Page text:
Top
News Updates

Non-Disclosure Of Material Facts, Sans Intent To Deceive, Won’t Render A Decree Fraudulent: SC [Read Judgment]

Ashok KM
3 Jan 2017 12:34 PM GMT
Non-Disclosure Of Material Facts, Sans Intent To Deceive, Won’t Render A Decree Fraudulent: SC [Read Judgment]
Your free access to Live Law has expired
To read the article, get a premium account.
    Your Subscription Supports Independent Journalism
Subscription starts from
599+GST
(For 6 Months)
Premium account gives you:
  • Unlimited access to Live Law Archives, Weekly/Monthly Digest, Exclusive Notifications, Comments.
  • Reading experience of Ad Free Version, Petition Copies, Judgement/Order Copies.
Already a subscriber?

Bald allegation of fraud without proof and intent to deceive would not render a decree obtained by a party as fraudulent, the Bench held.


The Supreme Court in Harjas Rai Makhija vs..Pushparani Jain, has held that a mere concealment of material facts or non-disclosure, without intent to deceive or a bald allegation of fraud without proof and intent to deceive, would not render a decree obtained by a party as fraudulent.

The appellant in this case had filed a suit in 2002 alleging that a decree was obtained by a plaintiff in another case, (which had ultimately reached the Apex Court which had confirmed the same) in a fraudulent manner and is void and not worthy of being executed. That suit was dismissed by the district court as well as high court.

A bench comprising Justice Madan B Lokur and Justice Adarsh Kumar Goel rejected his contentions and observed that he had an opportunity to prove the allegation of fraud when he filed an application under Order XLI Rule 27 of the CPC.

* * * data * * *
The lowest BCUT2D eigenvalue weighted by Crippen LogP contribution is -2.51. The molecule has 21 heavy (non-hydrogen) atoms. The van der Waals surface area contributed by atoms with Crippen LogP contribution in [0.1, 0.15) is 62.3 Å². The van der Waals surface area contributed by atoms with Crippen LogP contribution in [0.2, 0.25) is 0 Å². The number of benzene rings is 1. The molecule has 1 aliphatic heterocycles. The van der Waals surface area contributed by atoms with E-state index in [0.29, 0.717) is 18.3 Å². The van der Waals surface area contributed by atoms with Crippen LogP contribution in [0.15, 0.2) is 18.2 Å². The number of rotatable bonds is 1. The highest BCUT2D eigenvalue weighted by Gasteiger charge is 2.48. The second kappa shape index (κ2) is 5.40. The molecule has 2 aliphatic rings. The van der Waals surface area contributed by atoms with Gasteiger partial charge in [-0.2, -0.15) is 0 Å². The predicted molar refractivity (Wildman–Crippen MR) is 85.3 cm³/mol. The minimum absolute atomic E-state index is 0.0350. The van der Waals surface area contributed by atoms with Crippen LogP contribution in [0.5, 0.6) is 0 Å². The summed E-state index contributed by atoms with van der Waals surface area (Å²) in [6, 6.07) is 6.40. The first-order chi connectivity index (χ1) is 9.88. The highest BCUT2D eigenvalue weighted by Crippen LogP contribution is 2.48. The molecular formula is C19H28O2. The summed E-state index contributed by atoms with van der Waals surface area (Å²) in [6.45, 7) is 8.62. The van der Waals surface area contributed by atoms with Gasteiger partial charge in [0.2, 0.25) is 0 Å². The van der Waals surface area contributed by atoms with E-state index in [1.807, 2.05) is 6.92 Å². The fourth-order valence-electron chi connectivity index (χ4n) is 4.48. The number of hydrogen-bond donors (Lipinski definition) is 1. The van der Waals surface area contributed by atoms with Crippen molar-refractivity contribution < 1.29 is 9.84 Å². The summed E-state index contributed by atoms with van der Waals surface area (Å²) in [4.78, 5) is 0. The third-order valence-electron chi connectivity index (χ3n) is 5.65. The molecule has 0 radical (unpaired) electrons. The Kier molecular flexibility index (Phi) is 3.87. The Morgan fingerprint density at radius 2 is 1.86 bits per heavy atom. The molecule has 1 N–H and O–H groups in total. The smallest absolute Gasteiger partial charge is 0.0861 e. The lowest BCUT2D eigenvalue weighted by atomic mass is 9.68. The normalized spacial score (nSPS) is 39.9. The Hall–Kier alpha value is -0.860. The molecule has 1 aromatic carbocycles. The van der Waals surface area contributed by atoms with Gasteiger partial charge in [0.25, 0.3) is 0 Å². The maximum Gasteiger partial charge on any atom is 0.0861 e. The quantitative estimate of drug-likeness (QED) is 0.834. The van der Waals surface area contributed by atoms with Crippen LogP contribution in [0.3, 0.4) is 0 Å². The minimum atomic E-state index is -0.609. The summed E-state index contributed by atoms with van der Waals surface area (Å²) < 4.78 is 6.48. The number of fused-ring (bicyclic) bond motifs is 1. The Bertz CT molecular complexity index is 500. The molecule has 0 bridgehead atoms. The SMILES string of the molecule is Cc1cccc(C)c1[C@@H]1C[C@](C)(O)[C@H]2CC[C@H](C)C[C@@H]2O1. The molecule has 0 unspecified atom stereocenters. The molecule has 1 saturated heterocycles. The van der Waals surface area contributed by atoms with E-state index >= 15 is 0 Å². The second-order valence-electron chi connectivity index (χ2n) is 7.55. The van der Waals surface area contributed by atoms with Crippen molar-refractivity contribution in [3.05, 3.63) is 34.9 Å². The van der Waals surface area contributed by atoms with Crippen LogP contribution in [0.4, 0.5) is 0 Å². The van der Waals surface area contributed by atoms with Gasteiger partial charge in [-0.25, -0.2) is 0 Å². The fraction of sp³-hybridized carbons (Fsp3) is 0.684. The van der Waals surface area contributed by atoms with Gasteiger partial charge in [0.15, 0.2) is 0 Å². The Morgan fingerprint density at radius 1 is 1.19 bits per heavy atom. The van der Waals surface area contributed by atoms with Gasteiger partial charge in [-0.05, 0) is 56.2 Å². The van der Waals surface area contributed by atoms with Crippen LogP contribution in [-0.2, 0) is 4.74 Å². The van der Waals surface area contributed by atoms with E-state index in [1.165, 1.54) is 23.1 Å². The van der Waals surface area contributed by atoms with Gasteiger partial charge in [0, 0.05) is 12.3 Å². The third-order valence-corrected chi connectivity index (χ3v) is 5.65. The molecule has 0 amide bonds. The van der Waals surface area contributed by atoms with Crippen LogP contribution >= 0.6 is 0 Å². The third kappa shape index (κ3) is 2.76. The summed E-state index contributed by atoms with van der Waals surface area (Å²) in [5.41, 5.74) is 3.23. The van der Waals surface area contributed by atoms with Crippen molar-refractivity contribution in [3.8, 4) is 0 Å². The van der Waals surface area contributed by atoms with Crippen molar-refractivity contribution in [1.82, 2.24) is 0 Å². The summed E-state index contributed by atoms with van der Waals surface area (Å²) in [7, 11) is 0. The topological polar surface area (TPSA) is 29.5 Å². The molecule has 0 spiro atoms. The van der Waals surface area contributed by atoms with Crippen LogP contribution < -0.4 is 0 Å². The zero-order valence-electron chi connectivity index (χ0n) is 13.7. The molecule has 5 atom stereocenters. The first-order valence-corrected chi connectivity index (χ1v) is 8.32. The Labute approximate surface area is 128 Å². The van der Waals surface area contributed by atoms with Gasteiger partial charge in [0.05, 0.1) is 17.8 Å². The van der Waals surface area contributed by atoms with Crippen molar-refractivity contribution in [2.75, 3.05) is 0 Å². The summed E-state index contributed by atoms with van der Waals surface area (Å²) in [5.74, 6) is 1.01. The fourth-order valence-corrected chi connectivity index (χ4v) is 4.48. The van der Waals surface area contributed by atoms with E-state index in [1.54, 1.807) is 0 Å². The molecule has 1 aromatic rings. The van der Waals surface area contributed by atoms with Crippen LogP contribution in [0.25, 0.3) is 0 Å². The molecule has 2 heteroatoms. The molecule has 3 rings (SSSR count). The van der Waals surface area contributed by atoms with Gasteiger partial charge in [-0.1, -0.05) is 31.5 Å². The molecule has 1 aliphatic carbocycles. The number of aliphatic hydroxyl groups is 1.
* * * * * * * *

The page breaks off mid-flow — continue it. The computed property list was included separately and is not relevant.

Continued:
The court said: “When there is an allegation of fraud by non-disclosure of necessary and relevant facts or concealment of material facts, it must be inquired into. It is only after evidence is led coupled with intent to deceive that a conclusion of fraud could be arrived at. A mere concealment or non-disclosure without intent to deceive or a bald allegation of fraud without proof and intent to deceive would not render a decree obtained by a party as fraudulent. To conclude in a blanket manner that in every case where relevant facts are not disclosed, the decree obtained would be fraudulent, is stretching the principle to a vanishing point.”

The court observed that fraud has not been proved but is merely alleged and dismissed the appeal with Rs.50,000 cost.

Read the Judgment here.



This article has been made possible because of financial support from Independent and Public-Spirited Media Foundation.
Next Story